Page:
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Flash Review 3, 1-17: Pleasing Astringency
At Rest in Movement with Molissa Fenley
By Alicia Mosier
Copyright 2002 Alicia Mosier
NEW YORK -- There is in Molissa Fenley's
dances something that makes us rethink what we come to a dance concert to see.
Instead of high emotion or driving athleticism, there is a pleasing astringency
that calms and focuses the mind. Last night at the Joyce Theater, in the first
of four performances in the Altogether Different festival, Fenley presented four
dances in which one could simply rest in movement. Coming in from the hubbub of
the day, as her time with us began, I stopped, and breathed, and found myself
I don't know how Fenley first found
Peter Boal, but in him she discovered a kindred spirit. Since she created "Pola'a"
in 1996, it has been performed by both her and Boal as a solo. Last night they
danced it together, and the only trouble with the duet version is deciding which
one of them to watch. You can't look away from either one. A lot is going on,
but it seems like not that much: gently unfolding music for strings by Lou Harrison,
gently shifting colors on the backdrop, two dancers in pale blue crossing back
and forth with the lightest of steps. There are few moments for rest -- it demands
incredible stamina -- yet the dance looks restful. Boal gathers air in his arms
three times in a row; he leaps into a quick penchee, one arm thrown down. Fenley
is there with him, her powerful, fleet body speaking in its own language, and
their movements are both a mirror of and a conversation with each other. As a
principal dancer with the New York City Ballet, Boal's defining quality is the
purity of his technique: nothing extraneous, only the best. In "Pola'a" we see
the ultimate purification of Peter Boal, the essence of the dancer he is. This
piece gives him what few of his roles at NYCB are able to -- time -- and working
inside that gift, his dancing grows bolder, easier, more intense and more peaceful
all at once.
"Delta" (2000) has a voodoo atmosphere:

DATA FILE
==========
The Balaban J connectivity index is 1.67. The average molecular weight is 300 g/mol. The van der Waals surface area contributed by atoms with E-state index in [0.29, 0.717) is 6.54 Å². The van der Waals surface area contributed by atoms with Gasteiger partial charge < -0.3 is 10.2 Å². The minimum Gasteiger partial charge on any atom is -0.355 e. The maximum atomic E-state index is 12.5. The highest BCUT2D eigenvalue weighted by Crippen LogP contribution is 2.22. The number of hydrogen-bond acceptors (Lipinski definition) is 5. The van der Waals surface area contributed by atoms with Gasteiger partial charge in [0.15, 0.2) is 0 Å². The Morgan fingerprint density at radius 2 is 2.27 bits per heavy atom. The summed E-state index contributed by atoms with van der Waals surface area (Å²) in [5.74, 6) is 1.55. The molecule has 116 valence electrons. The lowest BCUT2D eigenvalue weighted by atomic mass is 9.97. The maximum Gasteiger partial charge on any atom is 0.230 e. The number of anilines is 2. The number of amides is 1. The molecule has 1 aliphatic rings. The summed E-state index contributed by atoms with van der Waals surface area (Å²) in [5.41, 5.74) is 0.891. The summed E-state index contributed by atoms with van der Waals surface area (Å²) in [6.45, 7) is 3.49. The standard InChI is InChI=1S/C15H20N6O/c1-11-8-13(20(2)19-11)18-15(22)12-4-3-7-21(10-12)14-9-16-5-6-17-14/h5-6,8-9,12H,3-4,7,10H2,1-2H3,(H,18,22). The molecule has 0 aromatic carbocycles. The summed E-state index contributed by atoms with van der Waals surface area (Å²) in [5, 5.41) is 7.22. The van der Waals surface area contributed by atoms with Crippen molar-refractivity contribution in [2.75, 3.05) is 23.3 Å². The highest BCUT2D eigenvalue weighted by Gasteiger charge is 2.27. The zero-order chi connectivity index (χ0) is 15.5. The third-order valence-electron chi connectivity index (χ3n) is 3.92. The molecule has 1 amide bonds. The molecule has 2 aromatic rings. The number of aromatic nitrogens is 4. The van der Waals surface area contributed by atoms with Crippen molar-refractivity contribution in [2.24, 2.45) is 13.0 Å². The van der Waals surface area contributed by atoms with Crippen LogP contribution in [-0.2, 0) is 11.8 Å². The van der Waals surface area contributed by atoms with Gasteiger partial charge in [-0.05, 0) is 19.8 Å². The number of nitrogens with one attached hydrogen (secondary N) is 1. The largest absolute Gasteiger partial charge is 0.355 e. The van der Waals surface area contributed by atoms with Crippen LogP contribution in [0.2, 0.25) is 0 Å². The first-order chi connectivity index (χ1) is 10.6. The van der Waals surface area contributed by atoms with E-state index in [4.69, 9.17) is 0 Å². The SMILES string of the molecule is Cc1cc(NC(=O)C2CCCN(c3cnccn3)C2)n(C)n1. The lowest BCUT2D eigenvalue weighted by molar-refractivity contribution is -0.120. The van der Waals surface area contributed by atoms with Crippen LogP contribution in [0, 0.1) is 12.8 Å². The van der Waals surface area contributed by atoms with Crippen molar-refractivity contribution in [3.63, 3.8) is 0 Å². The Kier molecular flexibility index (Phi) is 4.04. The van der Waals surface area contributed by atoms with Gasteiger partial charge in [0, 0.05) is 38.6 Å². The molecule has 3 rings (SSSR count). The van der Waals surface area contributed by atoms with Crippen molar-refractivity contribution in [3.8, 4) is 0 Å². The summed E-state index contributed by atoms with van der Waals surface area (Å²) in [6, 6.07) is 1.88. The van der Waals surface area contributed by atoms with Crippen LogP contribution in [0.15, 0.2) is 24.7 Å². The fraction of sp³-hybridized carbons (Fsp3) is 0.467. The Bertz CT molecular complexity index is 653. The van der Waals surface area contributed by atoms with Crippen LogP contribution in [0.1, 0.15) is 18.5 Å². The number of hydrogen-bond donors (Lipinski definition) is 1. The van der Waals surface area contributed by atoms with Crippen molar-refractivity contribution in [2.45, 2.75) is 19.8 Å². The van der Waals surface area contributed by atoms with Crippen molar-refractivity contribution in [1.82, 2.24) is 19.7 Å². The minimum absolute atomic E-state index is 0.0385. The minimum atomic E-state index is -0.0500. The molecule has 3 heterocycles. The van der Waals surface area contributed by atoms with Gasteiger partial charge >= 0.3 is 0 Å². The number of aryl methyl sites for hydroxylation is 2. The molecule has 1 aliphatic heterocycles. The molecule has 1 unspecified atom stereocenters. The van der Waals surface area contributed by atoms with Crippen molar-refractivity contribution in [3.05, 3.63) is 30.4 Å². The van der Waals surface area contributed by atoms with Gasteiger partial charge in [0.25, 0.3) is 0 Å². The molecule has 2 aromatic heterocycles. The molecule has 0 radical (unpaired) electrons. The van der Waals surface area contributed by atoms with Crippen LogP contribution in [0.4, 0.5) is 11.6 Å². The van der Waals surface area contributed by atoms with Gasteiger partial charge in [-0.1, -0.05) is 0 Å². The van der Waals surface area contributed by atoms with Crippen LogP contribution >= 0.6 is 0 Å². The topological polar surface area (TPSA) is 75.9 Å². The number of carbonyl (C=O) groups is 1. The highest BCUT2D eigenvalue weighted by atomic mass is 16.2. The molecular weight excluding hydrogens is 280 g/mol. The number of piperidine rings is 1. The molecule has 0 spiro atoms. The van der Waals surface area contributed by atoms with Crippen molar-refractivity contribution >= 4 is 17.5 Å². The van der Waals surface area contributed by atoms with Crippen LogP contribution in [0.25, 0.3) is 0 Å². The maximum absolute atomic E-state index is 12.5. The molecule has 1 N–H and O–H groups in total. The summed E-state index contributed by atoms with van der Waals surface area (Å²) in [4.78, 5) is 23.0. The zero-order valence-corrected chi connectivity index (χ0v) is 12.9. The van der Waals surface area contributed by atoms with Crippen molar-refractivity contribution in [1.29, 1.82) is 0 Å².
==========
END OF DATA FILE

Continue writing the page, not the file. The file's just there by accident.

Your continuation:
the slightly jazzy feel of John Cage's prepared piano mingles with the weird little
arm-squiggles and sideways jumps that Fenley, Paz Tanjuaquio, and Ori Flomin do.
In their spare black costumes, the dancers look like artifacts. At each moment
one of them wears a white mask, which gives him or her the freedom of semi-anonymity;
they seem to move differently when they put it on. Throughout this piece, with
its constant motion, I was struck by the extraordinary physics of Fenley's dancing:
she can stop on a dime coming out of a turn, and out of a leap she's as solid
as a tree, but she never looks earthbound.
The three dancers in "331 Steps,"
which premiered last night, are like three beautiful exotic birds having their
way in the courtyards of the city late at night. The music is a found-sound score
by Merrill Wagner, full of subway noises, marbles, thunder, feedback, and singing.
Fenley, Lesley Braithwaite, and Tanjuaquio -- in Evan Ayotte's costumes of yellow,
rust, and teal, with long bands of fabric attaching them to the exposed brick
of the theater's back wall -- twine around each other, their lush extensions interspersed
with spurts of switch-legged hopping. At one moment, Braithwaite lays down on
her stomach and bounces her head an inch above the floor. At another, Tanjuaquio
contracts on one leg, fists pumping in around her body. All the while their long
tails are braiding over and under. You forget about meaning; the pace of the thing
is so beautiful.
The two parts of "short stories"
come from two sides of Fenley's career; as her program note says, they bridge
a gap of 19 years. Part one is a reconstruction of the finale of "Hemispheres"
(1983); part two, "Sky Garden," is new. Together, they are like something from
Mount Olympus. The first half (for Tanjuaquio , Braithwaite, and Nora Chipaumire)
is full of fun and bustle, picking up the shifting time signatures of Anthony
Davis's music for horns and piano. The second (which brings in Flomin and Linda
Sastradipradja) is almost frieze-like, almost courtly, with the energy of the
preceding episode distilled into joy. The forward-blasting jumps in the "Hemispheres"
finale evolve, in "Sky Gardens" (which is performed in silence), into a circle
of dancers with arms swept upward in a V. The story of "short stories," one might
say, is of Fenley growing older, more centered, more herself. These days, she
gives us more than energy -- she gives us peace.
Molissa Fenley and company can be
seen at the Joyce through Sunday. Please visit the
Joyce website for more information.
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